Reps Warns As Federal Government Considers Regulation Of Social Media

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Members of the House of Representatives, on Tuesdayday, warned the Federal Government against a clampdown on social media. Chairman, House Committee on Information, National Orientation, Ethics and Values, Honourable Odebunmi Olusegun and Honourable Emmanuel Oghene sounded the warning when the Minister of Information and Culture, Alhaji Lai Mohammed, appeared for the 2021 budget defence.

The minister had, during his presentation, said though the social media had come to stay, there, however, was the need for the country to have a social media policy that will regulate it and check fake news and misinformation.

Referring to fake news and misinformation as the biggest challenge facing the country, Mohammed said the nation needed a national policy on social media to determine what could be seen and what cannot be seen.

The minister said: “the biggest challenge facing Nigeria today is fake news and misinformation. Based on that, we dedicated an entire National Council on Information meeting to that issue after which we launched a national campaign against fake news in July 2018.

“We said then that the next war will be fought without a shot being fired, but with the use of fake news. We didn’t stop there. We went on a tour of media houses to solicit their support in the fight against fake news. We launched the campaign to regulate social media which was bitterly contested by the stakeholders.

“We kept saying that if we don’t regulate social media, it will destroy us. In 2017, there was a fake video of the herdsmen and farmers’ crisis. It was a video of what happened in Tanzania and was played in Nigeria as if it was true.

“In 2017, a very popular entertainer in Nigeria raised a false alarm that students of the College of Education, Gidan Ways, Kaduna State, had been murdered.

“There was almost a reprisal only for him to find out that it was not true. In the same 2017, we found out that some of the videos being posted are things that happened in other parts of the world. When there was a problem between South Africans and Nigerians, they were posting videos of what happened in India and Tanzania to suggest that Nigerians were being roasted alive. That was what led to the reprisals in the malls.”

He added that “We are sitting on a time bomb on this issue of fake news. Unfortunately, we have no national policy on social media and we need one.

“When we went to China, we could not get Google, Facebook, and Instagram. You could not even use your email in China because they made sure it is censored and well regulated.

“In June this year, there was a riot in Ethiopia when a popular musician was killed. What the government did was to shut down social media for two days to bring that riot under control. Bear in mind that Ethiopia hosts the African Union (AU) and its office for Africa.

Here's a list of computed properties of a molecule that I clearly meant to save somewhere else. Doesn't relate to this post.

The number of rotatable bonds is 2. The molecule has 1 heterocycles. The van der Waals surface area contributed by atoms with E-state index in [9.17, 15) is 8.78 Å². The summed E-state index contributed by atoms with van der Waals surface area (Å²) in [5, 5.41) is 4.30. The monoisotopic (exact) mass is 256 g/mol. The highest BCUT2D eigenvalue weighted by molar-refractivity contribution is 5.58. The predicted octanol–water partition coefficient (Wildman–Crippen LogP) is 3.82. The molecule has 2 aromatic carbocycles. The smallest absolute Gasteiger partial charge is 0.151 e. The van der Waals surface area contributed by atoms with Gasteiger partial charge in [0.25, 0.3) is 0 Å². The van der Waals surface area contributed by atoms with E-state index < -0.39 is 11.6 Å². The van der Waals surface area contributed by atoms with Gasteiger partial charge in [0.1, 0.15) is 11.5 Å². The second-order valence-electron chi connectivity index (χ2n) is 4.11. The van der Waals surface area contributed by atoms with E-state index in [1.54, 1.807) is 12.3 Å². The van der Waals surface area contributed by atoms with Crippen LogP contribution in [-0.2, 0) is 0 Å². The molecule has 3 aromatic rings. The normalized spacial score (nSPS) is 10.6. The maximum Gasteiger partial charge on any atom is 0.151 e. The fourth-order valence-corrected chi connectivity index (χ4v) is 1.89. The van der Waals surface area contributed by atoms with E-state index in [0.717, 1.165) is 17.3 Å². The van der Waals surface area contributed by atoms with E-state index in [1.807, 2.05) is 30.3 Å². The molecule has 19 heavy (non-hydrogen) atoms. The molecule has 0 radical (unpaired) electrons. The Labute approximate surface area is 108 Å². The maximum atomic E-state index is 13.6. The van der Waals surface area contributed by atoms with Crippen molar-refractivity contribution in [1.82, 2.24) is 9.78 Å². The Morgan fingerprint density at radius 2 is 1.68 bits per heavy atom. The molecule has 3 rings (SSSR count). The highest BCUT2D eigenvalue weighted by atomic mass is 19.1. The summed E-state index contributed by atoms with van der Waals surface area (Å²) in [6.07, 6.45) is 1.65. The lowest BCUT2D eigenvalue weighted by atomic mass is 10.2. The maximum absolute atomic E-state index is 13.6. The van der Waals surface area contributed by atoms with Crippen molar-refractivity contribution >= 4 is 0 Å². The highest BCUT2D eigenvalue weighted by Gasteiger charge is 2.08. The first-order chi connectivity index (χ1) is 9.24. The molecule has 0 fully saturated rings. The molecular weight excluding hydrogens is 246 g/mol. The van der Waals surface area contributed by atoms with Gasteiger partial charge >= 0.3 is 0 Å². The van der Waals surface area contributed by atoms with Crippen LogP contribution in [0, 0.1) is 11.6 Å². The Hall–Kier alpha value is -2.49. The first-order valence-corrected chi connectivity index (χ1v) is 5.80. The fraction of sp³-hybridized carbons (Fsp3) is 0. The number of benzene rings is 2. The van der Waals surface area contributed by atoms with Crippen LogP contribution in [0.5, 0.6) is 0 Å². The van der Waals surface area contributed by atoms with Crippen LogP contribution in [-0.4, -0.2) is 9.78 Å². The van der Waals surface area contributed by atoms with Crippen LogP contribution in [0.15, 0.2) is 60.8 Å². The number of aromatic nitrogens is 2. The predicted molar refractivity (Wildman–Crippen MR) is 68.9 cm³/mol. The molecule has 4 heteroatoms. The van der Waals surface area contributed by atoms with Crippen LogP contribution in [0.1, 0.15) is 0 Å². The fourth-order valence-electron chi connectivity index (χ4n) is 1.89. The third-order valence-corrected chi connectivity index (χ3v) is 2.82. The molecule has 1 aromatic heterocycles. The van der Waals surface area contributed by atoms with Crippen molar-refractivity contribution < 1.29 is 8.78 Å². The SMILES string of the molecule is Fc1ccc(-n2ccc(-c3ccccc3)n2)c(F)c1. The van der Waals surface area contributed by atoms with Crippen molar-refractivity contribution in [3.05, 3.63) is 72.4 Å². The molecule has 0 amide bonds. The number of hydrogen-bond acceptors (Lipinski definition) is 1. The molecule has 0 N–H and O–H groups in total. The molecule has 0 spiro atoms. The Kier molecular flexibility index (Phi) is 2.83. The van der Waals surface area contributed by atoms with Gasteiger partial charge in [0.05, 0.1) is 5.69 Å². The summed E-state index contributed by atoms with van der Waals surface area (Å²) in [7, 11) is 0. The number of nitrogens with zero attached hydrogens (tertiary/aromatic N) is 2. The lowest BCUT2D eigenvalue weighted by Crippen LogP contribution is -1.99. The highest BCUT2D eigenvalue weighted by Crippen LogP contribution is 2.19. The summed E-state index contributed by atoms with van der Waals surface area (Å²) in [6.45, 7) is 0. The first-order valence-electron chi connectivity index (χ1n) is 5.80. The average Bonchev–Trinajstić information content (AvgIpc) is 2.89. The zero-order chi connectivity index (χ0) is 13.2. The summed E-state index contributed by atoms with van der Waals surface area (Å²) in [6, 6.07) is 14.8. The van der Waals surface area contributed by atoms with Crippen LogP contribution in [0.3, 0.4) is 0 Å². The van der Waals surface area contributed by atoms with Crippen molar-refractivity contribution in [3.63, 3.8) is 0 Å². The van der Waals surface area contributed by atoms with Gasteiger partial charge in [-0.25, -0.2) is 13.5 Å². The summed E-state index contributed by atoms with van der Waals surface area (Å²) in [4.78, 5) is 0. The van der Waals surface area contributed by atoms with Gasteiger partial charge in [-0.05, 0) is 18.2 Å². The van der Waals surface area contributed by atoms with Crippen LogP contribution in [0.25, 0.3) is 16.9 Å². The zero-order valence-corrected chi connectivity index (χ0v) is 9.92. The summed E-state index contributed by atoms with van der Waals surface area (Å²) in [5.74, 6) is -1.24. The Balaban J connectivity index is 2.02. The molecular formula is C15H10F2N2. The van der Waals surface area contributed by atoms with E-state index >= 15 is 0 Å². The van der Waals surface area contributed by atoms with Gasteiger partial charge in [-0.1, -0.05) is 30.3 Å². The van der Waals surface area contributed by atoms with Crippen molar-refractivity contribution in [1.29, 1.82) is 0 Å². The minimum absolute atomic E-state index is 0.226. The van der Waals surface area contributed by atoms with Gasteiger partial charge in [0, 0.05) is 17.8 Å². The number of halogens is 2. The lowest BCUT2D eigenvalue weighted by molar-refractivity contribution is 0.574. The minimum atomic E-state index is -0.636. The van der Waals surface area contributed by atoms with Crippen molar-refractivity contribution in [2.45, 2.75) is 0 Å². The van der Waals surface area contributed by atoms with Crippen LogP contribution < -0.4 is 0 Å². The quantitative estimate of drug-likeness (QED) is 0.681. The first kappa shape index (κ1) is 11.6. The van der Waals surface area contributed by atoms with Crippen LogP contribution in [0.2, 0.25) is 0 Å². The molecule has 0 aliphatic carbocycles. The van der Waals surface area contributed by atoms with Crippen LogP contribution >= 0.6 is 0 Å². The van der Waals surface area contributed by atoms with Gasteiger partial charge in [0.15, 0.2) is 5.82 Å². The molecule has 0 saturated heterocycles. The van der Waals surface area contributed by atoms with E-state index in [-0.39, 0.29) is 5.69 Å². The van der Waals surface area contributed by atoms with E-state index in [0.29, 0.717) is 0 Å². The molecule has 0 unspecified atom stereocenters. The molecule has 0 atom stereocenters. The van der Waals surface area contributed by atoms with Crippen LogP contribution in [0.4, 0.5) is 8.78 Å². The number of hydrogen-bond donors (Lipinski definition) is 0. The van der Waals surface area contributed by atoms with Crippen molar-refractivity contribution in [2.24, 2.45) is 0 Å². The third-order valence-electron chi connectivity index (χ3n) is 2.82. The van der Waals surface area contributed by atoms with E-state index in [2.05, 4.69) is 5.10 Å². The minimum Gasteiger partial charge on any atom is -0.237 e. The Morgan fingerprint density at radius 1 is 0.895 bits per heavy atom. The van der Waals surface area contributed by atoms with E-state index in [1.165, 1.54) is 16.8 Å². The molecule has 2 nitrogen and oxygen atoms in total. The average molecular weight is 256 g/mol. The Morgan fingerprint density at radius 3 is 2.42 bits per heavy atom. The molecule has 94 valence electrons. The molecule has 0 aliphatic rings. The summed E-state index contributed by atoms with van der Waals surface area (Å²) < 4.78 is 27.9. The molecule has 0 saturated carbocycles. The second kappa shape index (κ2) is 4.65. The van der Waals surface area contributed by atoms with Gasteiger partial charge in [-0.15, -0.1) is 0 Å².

“We need technology and resources to dominate our social media. We need a social media policy to determine what can be seen and what cannot be seen.

“The recent #EndSARS war was fought on social media. They mobilised using social media. The war today revolves around two things. Smartphones and data and these young men don’t even watch television or listen to the radio or read newspapers.

“You will be shocked that when you start arguing with your children, they will be quoting the social media. So, we need a social media policy in Nigeria and we need to empower the various agencies and we need the technology to be able to regulate the social media.” Odebunmi, however, warned against curtailing the use of the social media, as he urged the Federal Government to rather search for technology to work with what currently exists in the social media world.

“Social media has come to stay. What the government should do is to look for technology that will work together with what is in the space.

“We are not asking the government to stop social media. The most important thing is that government should go and look for the technology to regulate, so that you can equally be working within the space,” Odebunmi said.

Oghene also warned against shutting down the social media space in the country, pointing out that it was wrong to always look at the negative sides of social media at all times without mentioning the good side.

“I want to appeal that we should not overdo it because it will harm us. China is not a good example because it is a communist country. Nigeria has always been free, we are a democratic country.

“Let us look at other democracies and see what they have done with their social media. This technology is already here. It is not going to go away.

“We should have enough laws in our law books to deal with social media. If people post things that are not correct, they can be taken to court.

“If the laws are not enough, bring a bill and the National Assembly will pass it into law. If you shut down the social media, democracy will be greatly hampered,” he said.

He said it was social media that called the attention of government to looting of COVID-19 items in some places, adding that there was a time some boys were digging the road but got caught because the social media captured it.